Underground soft-rock mining
This article relies largely or entirely on a single source. (March 2017)
Underground soft-rock mining is a group of underground mining techniques used to extract coal, oil shale, potash, and other minerals or geological materials from sedimentary ("soft") rocks. Because deposits in sedimentary rocks are commonly layered and relatively less hard, the mining methods used differ from those used to mine deposits in igneous or metamorphic rocks (see underground hard-rock mining). Underground mining techniques also differ greatly from those of surface mining.
Methods of underground soft rock mining
- Longwall mining – A set of longwall mining equipment consists of a coal shearer mounted on conveyor operating underneath a series of self-advancing hydraulic roof supports. Almost the entire process can be automated. Longwall mining machines are typically 150–250 metres in width and 1.5 to 3 metres high. Longwall miners extract "panels" - rectangular blocks of coal as wide as the face the equipment is installed in, and as long as several kilometres. Powerful mechanical coal cutters (shearers) cut coal from the face, which falls onto an armoured face conveyor for removal. Longwalls can advance into an area of coal, or more commonly, retreat back between development tunnels (called "gateroads") As a longwall miner retreats back along a panel, the roof behind the supports is allowed to collapse in a planned and controlled manner.
- Room-and-pillar mining or continuous mining – Room and pillar mining is commonly done in flat or gently dipping bedded ores. Pillars are left in place in a regular pattern while the rooms are mined out. In many room and pillar mines, the pillars are taken out, starting at the farthest point from the mine haulage exit, retreating, and letting the roof come down upon the floor. Room and pillar methods are well adapted to mechanization, and are used in deposits such as coal, potash, phosphate, salt, oil shale, and bedded uranium ores.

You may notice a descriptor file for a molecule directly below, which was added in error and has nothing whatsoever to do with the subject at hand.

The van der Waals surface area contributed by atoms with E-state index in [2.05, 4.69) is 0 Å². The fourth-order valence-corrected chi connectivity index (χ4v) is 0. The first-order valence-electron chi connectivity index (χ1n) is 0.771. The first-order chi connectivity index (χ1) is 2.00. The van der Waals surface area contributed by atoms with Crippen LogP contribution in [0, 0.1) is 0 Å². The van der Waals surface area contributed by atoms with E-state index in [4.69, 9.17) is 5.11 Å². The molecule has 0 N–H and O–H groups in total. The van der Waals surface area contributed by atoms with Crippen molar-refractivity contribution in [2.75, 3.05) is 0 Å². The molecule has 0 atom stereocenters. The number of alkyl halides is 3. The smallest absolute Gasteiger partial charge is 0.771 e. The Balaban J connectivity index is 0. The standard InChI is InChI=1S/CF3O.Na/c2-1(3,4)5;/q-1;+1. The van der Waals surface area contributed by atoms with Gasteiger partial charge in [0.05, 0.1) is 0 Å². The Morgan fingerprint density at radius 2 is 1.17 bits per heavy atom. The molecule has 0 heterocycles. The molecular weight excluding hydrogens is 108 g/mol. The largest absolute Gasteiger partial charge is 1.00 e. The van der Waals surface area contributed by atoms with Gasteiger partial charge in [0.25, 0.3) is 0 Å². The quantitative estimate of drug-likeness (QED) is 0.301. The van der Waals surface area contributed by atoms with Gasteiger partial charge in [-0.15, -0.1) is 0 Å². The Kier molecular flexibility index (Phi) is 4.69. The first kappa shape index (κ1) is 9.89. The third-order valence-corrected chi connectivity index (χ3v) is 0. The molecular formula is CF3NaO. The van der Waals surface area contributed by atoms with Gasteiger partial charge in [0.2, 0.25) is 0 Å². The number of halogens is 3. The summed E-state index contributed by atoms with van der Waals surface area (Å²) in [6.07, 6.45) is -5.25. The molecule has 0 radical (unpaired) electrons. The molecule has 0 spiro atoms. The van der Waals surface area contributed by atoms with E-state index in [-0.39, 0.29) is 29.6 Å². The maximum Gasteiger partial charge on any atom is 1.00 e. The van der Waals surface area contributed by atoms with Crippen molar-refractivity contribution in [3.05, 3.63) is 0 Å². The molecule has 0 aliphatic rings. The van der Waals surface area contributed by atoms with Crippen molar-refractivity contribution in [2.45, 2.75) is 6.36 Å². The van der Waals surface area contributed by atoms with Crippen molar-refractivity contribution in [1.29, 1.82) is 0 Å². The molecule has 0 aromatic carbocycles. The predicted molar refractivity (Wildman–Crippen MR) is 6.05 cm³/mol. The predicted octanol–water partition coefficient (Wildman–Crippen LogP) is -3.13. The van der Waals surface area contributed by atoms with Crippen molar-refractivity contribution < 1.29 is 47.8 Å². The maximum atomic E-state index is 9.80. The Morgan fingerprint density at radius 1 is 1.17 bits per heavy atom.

- Blast mining – An older practice of coal mining that uses explosives such as dynamite to break up the coal seam, after which the coal is gathered and loaded onto shuttle cars or conveyors for removal to a central loading area. This process consists of a series of operations that begins with "cutting" the coalbed so it will break easily when blasted with explosives. This type of mining accounts for less than 5% of total underground production in the U.S. today.
- Shortwall mining – A coal mining method that accounts for less than 1% of deep coal production, shortwall involves the use of a continuous mining machine with moveable roof supports, similar to longwall. The continuous miner shears coal panels 150–200 feet wide and more than a half-mile long, depending on other things like the strata of the Earth and the transverse waves.
- Coal skimming – While no longer in general use, because of the massive amount of water needed and also as a result of the environmental damage caused by coal skimming, in the late 1930s DuPont developed a method that was much faster and less labour-intensive than previous methods to separate the lighter coal from the mining refuse (e.g. slate) called "coal skimming" or the "sink and float method".
- Peter Darling, ed. (2011). SME Mining Engineering Handbook (3rd ed.). Society for Mining, Metallurgy, and Exploration. p. 377. ISBN 978-0-87335-264-2.
- "Skimmed Coal - new sink and float process removes slate and speeds production" Popular Science, August 1938